Sometimes I spontaneously cry while I’m driving, lost in thought. Or now, while I’m writing. I hadn’t written anything in weeks, until a few days ago when the urge struck like lightning. I realized I needed to do *something* productive and gods know I hadn’t submitted anything new to BLUNTmoms in a while. My novel… its characters and story line have finally started calling me back and it’s a welcoming sound. A new work, a children’s book, is beginning to form into something tangible.

I have things to focus on. Direction. Purpose.

I needed this sort of normalcy more than I could have imagined. And I know I have to keep moving forward or else I’ll drown before I can set foot on the shore.

“Fake It Till You Make It” is officially my new mantra. Go through the motions pretending you’re okay, and eventually, you will discover that you are.

I hope.


On Life And The Occasional Unfairness Of It

It’s been quiet here for two months now. Life has a way of doing that to people, I suppose. One day, you’re full of interesting shit to say and in the next… you’ve got nothing.

August was difficult month. My father passed away suddenly, although perhaps not entirely unexpectedly. The night before the morning I received the call, I had an inkling. An odd sense of precognition that warned me of exactly what was to come in a matter of hours. I just knew… and yet, I ignored it. I didn’t call him that evening in spite of what I felt, because anyone who knew my father knows that you don’t ever drop in on him unexpectedly or phone him when he might be busy watching The Weather Channel. It would infuriate him in ways I could never fathom; that one simple disruption would cause a tiny ripple in the flow of his entire day, and as the undulation multiplied and slowly grew in size, in his mind the reverberation of it heralded the systematic destruction of his entire world.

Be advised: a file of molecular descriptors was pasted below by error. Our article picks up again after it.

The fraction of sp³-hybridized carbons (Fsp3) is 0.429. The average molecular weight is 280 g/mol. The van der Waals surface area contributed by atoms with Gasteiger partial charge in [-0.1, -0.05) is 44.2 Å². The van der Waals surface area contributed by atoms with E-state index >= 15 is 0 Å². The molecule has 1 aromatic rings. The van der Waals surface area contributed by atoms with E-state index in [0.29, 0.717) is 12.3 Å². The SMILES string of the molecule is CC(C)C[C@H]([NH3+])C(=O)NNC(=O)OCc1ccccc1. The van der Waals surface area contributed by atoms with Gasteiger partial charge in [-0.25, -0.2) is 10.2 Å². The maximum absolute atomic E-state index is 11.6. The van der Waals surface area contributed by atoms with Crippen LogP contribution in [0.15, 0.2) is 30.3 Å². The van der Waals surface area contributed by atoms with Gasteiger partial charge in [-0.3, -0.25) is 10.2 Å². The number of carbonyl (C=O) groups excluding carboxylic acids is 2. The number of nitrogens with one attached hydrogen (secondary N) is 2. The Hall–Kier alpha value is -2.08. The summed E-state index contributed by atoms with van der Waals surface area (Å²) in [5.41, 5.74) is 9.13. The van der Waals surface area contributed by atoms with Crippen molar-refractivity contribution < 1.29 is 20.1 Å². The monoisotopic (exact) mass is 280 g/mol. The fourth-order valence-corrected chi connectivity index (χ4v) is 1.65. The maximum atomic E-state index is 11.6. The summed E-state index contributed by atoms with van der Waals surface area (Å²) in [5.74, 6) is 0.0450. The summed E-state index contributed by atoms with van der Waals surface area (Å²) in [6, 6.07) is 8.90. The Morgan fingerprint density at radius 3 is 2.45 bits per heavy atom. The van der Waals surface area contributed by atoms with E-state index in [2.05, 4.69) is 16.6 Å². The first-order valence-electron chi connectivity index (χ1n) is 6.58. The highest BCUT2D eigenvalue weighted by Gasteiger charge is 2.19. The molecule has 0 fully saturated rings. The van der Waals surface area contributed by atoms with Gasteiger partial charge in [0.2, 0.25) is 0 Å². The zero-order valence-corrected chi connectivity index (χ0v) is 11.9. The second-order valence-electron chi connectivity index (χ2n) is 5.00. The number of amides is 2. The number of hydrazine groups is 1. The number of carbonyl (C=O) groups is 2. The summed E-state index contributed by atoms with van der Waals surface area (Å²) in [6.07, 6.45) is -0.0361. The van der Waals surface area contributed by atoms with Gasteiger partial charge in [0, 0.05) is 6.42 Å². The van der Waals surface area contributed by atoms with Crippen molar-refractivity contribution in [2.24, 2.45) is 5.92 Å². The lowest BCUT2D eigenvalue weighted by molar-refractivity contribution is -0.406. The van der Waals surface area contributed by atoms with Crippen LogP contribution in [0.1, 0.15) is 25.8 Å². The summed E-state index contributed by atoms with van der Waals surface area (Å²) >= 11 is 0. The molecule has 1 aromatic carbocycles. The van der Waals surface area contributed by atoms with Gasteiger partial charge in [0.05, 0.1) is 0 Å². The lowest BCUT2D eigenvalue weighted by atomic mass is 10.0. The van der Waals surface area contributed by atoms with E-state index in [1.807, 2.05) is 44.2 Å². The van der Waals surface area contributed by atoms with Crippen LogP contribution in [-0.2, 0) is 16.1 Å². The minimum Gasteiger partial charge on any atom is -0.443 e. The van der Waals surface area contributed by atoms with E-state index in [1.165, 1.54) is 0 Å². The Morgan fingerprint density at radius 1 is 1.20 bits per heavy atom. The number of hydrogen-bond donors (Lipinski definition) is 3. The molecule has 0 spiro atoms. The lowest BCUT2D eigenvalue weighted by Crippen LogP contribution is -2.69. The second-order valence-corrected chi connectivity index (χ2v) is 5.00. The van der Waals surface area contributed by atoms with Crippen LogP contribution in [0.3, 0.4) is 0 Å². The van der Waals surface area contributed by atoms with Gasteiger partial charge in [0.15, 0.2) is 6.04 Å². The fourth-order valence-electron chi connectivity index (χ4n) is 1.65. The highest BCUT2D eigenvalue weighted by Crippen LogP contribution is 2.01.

Even though “Weather On The 8’s” is replayed on an unending loop, every eight minutes.

He was an odd duck, that one. Still, I should have called him, anyway.

My mother and I, along with my brother, seamlessly made all of the arrangements without argument or sense of discord. The man himself had wanted nothing in way of a funeral procession; we agreed on a small service with military honors at the cemetery chapel before interment. He may have rolled his eyes at my black “funeral” slacks, but I don’t think he would have minded them entirely.

Funerals are intended for the people left behind, more so than for those who did the leaving.

My mother is handling her life as it comes, taking care of one thing after another as her own mother does, and as her aunt does, the way her grandmother and her great-grandmother did. There is a resilience throughout the women of our clan, I think; husbands are always lost too soon and most of our women live decades beyond those shattering losses. Such is the way of a long life. My great aunt is 93, my grandmother is 88. Their mother lived until the age of 93. Female longevity is in our bloodline.

Now watch me get hit by a bus today. Wouldn’t that be a kick in the ass and a hilarious twist of fate?

At least there’s a life insurance policy in place now. I had been hounding my husband about getting them set up for the last ten months or so because the older I get, the more I am apparently turning into my grandmother—a woman who has all of her ducks in a row. Her entire funeral is arranged and paid for so she wouldn’t have to worry about the family “dealing with it” when the time comes. I haven’t gone so far yet, but give me a little more time and I will.

We rarely ever need those types of fallback plans, it’s only when they aren’t already in place that they become a necessity.

Here’s to living forever.